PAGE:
What’s the difference between a web designer and a web developer – and which one do you need?

Starting a business can be daunting, there are so many things to sort out, the legal stuff and accounts, structure, name – the list seems endless. Crucially, you need customers and to get customers, you must be visible.  Nowadays, a website is an essential part of any business plan for an SME and something that must reflect both you and your business. So, how should you go about making sure you get an effective, visible, professional website? Do you need a web designer, or a web developer? Is there a difference?

As far as you’re concerned, as a business owner, all you need is a functional, easy-to-navigate site that does what your customers and potential customers need, quickly and easily. You’ll want it to be visually appealing, interesting, and secure. You will need it to attract website traffic and be appealing to search engines such as Google, bringing visitors to your landing page. Ultimately, once you have people viewing your site, you need to encourage them to buy from you; converting them from visitor to customer.

A good website will help you to establish expertise and knowledge, capture leads, encourage repeat visits, demonstrate that you provide a quality service, etc. Your business advisor will have told you that 80% of your turnover will come from 20% of your customer base, so you’ll be making sure your products and services are valuable and targeted appropriately.

The content is where you do that. The function and look of your website, that’s down to the developer or designer… So, who does what?

Let’s begin with the Web Developer…

A web developer speaks the languages of Code; this is their expertise, or super-power. They will make strings of seemingly random letters, numbers and symbols do magical things.

You will hear them talk of HTML, CSS, JavaScript, Flash, Java, PHP, Python and Ruby, amongst others… They are, quite literally, completely different languages.

The web developer writes the programmes, creates the website infrastructure and any specific applications or widgets that will enhance the performance and service offered by your online ‘shop window’.  They will build the foundations – the parts that run in the background to make sure everything works as it should and is connected properly with servers and the www. This is the back-end. They also build the façade, the bit your visitors will see and use, when they hit your landing page. This is the front-end.

The back-end and front-end need to communicate properly with one another to make sure your site visitors have the best experience possible and the correct functions and images are presented to the user when they click on the relevant link or button.

This is achieved by the construction of a database, which sits on the hosting server and stores everything necessary for the website to work properly. This includes code for structure and functions, files, images, and data. They are controlled by specific scripts, which the web developer embeds into the website. This ensures that the correct piece of information, data or function is presented when summoned by the user.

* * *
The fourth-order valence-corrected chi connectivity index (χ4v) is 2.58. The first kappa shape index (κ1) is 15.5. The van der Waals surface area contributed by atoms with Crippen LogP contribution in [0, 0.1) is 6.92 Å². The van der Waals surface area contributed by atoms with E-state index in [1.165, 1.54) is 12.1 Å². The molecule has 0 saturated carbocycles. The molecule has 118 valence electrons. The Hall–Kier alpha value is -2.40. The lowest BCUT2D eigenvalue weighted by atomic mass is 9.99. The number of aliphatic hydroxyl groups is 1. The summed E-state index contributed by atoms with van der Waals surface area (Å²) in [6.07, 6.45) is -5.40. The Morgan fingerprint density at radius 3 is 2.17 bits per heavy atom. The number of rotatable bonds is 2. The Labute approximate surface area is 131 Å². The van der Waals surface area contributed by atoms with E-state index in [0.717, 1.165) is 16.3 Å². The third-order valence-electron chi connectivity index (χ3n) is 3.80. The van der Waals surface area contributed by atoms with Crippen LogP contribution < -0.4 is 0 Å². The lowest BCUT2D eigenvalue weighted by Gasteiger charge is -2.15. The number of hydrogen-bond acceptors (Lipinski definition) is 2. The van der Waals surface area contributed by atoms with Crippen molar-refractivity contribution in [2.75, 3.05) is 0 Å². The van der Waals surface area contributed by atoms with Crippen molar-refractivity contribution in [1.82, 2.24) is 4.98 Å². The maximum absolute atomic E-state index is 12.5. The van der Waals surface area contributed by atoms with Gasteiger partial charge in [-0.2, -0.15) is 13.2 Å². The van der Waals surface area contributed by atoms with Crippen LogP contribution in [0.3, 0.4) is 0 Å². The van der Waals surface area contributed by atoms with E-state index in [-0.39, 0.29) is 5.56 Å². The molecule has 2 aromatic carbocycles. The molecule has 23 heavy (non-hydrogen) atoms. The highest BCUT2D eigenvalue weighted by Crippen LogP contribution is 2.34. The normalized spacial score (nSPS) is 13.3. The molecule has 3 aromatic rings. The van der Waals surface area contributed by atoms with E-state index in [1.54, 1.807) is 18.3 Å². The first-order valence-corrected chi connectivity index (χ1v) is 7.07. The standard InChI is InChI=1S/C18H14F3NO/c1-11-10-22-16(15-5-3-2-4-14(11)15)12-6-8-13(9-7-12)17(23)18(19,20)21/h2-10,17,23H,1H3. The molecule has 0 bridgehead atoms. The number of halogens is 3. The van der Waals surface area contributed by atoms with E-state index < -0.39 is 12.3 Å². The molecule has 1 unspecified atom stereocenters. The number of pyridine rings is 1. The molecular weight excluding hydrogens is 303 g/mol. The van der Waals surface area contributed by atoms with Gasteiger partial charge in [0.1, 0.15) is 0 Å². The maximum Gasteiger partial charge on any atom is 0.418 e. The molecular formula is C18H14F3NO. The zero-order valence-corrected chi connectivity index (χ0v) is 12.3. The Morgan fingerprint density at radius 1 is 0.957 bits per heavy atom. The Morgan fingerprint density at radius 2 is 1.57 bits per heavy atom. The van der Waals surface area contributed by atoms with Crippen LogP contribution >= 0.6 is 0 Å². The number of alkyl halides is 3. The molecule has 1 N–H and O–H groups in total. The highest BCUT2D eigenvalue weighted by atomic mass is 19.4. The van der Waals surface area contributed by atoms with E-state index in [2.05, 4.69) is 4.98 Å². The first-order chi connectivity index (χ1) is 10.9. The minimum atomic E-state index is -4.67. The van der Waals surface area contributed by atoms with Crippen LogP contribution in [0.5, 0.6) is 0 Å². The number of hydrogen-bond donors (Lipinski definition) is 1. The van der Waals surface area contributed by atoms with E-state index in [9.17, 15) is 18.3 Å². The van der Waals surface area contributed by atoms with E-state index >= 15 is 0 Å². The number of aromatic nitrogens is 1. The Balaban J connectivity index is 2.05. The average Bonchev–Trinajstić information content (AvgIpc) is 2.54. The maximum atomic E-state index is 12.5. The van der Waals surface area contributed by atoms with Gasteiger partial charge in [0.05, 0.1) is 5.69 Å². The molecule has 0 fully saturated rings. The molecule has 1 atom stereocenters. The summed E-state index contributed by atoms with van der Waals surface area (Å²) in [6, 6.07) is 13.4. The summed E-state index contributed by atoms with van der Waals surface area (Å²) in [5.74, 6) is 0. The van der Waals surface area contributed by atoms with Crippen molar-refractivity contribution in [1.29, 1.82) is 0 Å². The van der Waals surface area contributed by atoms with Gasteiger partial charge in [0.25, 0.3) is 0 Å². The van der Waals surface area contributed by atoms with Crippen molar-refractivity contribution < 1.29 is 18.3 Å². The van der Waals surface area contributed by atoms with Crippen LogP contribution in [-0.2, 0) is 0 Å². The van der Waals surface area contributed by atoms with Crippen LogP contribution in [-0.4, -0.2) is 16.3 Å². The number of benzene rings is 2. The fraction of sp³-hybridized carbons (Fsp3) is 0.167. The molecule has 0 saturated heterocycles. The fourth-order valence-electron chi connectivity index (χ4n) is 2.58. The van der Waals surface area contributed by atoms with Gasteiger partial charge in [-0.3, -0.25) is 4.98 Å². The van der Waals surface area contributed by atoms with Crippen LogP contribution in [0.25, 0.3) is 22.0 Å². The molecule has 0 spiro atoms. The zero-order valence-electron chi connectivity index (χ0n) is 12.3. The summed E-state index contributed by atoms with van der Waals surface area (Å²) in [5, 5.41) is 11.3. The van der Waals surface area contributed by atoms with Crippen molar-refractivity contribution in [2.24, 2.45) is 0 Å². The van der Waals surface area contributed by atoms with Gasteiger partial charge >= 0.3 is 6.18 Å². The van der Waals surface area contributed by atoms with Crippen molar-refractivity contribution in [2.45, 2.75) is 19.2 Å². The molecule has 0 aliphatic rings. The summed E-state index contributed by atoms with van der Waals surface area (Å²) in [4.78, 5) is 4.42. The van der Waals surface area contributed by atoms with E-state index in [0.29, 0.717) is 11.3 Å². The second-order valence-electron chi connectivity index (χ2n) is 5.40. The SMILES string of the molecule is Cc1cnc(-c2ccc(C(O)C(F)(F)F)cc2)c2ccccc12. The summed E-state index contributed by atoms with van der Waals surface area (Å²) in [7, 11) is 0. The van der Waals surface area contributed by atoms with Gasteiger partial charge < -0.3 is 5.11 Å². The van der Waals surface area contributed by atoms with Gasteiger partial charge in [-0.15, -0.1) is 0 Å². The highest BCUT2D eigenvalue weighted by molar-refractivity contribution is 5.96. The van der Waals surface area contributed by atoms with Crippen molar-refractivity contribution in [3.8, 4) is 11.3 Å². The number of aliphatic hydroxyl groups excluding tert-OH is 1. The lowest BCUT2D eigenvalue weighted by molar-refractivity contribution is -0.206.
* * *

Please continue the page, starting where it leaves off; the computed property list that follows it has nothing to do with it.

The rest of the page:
Some web developers do it all, whilst others specialise in front-end or back-end development. For major website projects, a team of web developers will work on specialised tasks to each build just one part of the finished site.

A web developer can make a website that is finely tuned to your needs, rather than a one-size fits all template from an online platform. It’s the difference between an off-the-peg suit from Next, which fits okay, looks nice and does what it’s supposed to do, and a tailored suit, which fits perfectly and looks great.

So, what does the Web Designer do?

A web designer speaks the language of creativity, they have expertise in graphic design, logo and theme creation. They will make art and beauty from a collection of shapes, colours and your less-than-average photography skills.

As well as how it looks, the character of your website will be all down to the design. The web designer will style everything from the colour scheme, fonts used, images and how the various elements fit together on the page. This will give your website its own ‘personality’, which will reflect you and your business. This is what makes visitors feel welcome and want to hang around on your site.

This doesn’t mean the web designer’s job doesn’t require them to know and understand the technical aspects of building a website though. They will also usually ‘speak’ the code languages used in front-end development, such as JavaScript and HTML. This helps them to balance the design and character with the function and technical requirements.  Sometimes, a graphic designer will develop the look of a site and a web designer will write the appropriate code to bring it to life.

For those big projects we mentioned when discussing what the web developers do, a web designer will also work alongside them, as part of the wider team. Both web designers and web developers need to have a good understanding of what the other does.

The benefit of getting someone else to build the website, is that it allows you to get on with the job of running the business.  Even if, when you first begin trading, you decide to get a bog-standard, basic site, at some point you may decide that it’s time to get a more tailored fit. Upgrading your website can usually be done without downtime, making the transition from High Street to High End stress-free and easy.

High end, doesn’t have to mean high cost. At MXMG, we cover both development and design in one, with the focus always on the user-experience. This makes doing business the easy part for you and your customers. Check out our portfolio and contact us for more information.